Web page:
Centre for Internet & Society

National Law School of India University, Bangalore hosted a one-day national conference on the ‘Access to Copyrighted Works for Persons with Disability’, on the 26th of November, 2015 to discuss the provisions and implications of the Marrakesh Treaty as signed on the 27th of June, 2013.

The blog post authored by Abolee Vaidya and Nuhar Bansal was published in SINAPSE on December 14, 2015. Pranesh Prakash was a speaker at this event.

The Chief Guest of the conference was Ms. Aparna Sharma, who is the Joint Secretary and Registrar of Copyrights, MHRD. She pointed out at the very onset that it was very opportune for the conference to be hosted on the Constitution Day as what could have been a better day to talk about equal opportunity and non-discrimination.

The conference was roughly divided into three sessions which covered the following perspectives: a brief overview of the treaty, the Indian Copyright Law provisions and the implications of the both of them on stakeholders and beneficiaries in India. Mr. G. R. Raghavender, Director IPR, Department of Industrial Policy and Promotion, GoI, chaired the first two sessions and told us about how ‘Sparsh’, the 1980 film starring Naseeruddin Shah as a blind teacher, triggered his conscience.

World Intellectual Property Organization (WIPO) conducted a study in 2006 on the extent of execution of Copyright provisions with regard to limitations and exceptions to Copyright for people with disability. The concluding observations were quite disappointing, which is how the talks about the Marrakesh Treaty commenced. He then gave us insights into the negotiations that went into finalizing the treaty, how the World Blind Union played an extremely instrumental role in getting the treaty through and also how Brazil recently became the 12th country to ratify the treaty.

Mr. Raghavender further shed some light on the basic scope of the treaty:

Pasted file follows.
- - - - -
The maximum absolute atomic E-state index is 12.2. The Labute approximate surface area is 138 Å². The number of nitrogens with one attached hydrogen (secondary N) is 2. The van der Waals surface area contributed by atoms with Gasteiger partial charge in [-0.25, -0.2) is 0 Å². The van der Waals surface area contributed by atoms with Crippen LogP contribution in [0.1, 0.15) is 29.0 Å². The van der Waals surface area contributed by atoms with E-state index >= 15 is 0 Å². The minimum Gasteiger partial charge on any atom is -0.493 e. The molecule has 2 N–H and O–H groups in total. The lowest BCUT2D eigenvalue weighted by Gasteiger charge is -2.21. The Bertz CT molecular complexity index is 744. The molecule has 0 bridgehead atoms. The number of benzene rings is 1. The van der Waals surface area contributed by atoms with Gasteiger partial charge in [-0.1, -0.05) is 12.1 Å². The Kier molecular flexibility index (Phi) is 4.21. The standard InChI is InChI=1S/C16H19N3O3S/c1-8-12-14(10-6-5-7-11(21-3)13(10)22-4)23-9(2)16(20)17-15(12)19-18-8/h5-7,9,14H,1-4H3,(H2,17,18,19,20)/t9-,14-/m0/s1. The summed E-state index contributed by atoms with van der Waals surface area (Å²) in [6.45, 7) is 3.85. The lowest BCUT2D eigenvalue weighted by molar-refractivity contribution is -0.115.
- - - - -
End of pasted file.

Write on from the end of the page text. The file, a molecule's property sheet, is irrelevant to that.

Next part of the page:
1. Addressing the book famine by introducing limitations and exceptions to the rights of the Copyright holder. In this context, most states wanted to restrict the definition of ‘works’ under the treaty to ‘physical books’ and not artistic or audiovisual works. Although, that was not agreed to as audio description is crucial to modern online education in all ways. The international publishing community opposed most of the provisions during negotiation. They argued that publishing accessible copies of their published work would increase the cost of production and subsequently the market price of the work, due to which, majority of the disabled population wouldn’t be able to afford it anyway. Besides, whether the commercial want for the existent printed material in the market would be affected or the sighted consumers would take advantage of the accessible versions in the market are other issues that were brought up.
  2. What kind of limitations and exceptions should be imposed? The developed countries opposed liberal interpretations and exceptions to the treaty. Owing to political influences, translation and public redistribution rights were also proposed to be limited and to be granted only to developing and least developed countries under compulsory Licensing, and in no other circumstances. The proposal allowed for reproduction, distribution and access to all content except audiovisual, excluding translation and public performance rights from the exception ambit. The Vienna Convention for Law of Treaties was referred to quite often for a thorough understanding.